children playing

Opinion: Provincial budget must be focused on job creation

Printer-friendly versionSend by emailPDF version
It's time for the provincial government to take some responsibility for the economic situation in Saskatchewan.
Johb, Lori
Publication Date: 
14 Mar 2022


Two years into the pandemic, workers in Saskatchewan are struggling.

A recent Angus Reid survey revealed that a startling 41 per cent of Saskatchewan people were concerned that they could lose their job due to the state of the economy; 51 per cent reported that they were carrying too much debt, and 61 per cent responded that they wouldn’t be able to cover an emergency expense over $1,000.

These are clear signs that our province needs to start taking our provincial economy and job creation seriously.

When the pandemic arrived on our doorstep in March 2020, workers in the province were faced with uncertainty. Jobs disappeared overnight, and many found themselves struggling to make ends meet, even with programs like CERB and other supports from the federal government.

The provincial government relied heavily on these federal programs and failed to invest meaningfully in additional supports for workers in the province. They refused to provide wage top-ups to many front-line workers, and left money from the federal government, meant to be invested in worker safety, unspent.

During the last wave of COVID-19 earlier this year, the government refused to implement additional public health measures, leaving workers ineligible for any additional emergency federal relief funds as businesses reduced their hours or were forced to close due to outbreaks.

These are just a few of the many examples of the ways workers have been left behind by our provincial government as the pandemic delivered them blow after blow.

It’s time for the provincial government to take some responsibility for the economic situation in the province. Contrary to what they would like us to believe, not everything is the prime minister’s fault. In fact, without federal supports provided over the past two years, it goes without saying that the situation in this province would be much worse.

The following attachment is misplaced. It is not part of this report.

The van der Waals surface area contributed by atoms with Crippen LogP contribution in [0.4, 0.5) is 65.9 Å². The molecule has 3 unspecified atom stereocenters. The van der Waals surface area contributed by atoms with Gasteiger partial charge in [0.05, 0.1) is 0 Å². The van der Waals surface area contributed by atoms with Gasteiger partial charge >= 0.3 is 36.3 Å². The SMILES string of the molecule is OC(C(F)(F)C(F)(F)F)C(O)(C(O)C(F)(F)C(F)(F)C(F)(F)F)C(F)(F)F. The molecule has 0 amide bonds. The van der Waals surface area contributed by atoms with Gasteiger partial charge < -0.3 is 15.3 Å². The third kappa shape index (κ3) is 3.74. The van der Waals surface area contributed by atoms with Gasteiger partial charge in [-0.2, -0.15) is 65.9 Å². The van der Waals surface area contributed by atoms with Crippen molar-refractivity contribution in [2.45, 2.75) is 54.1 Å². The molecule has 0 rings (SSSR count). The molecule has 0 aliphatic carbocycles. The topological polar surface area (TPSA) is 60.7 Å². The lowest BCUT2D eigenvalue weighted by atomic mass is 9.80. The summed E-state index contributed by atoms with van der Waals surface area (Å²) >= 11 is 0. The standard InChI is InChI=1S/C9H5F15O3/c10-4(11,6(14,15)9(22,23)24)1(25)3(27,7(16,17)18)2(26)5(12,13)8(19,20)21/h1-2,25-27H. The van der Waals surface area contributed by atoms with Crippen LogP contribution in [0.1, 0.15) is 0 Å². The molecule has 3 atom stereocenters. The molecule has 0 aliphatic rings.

The government needs to stop playing the blame game and come up with a plan to grow our economy and get Saskatchewan people back to work.

The upcoming provincial budget is the perfect opportunity for our government to take action and address these issues head on. Workers who have been lucky enough to secure employment throughout the pandemic are now finding themselves dealing with high inflation and skyrocketing gas prices that have made it even harder for them to make ends meet.

We need our government to get to work on a plan to create good jobs across all sectors. We need meaningful investments in our public services to create jobs in health care, education, and childcare and early learning. We also need our government to finally raise our minimum wage to lift low-wage workers out of poverty and give the economy a boost.

Nobody in our province who works a full-time job should have to rely on the food bank to make ends meet, but when we have the second-lowest minimum wage in the country, that is an unfortunate reality for too many.

Workers in Saskatchewan will be watching the provincial budget carefully, looking for support from their government during these difficult times.

A clear plan, and investments to create good jobs and boost our economy, should be their top priority.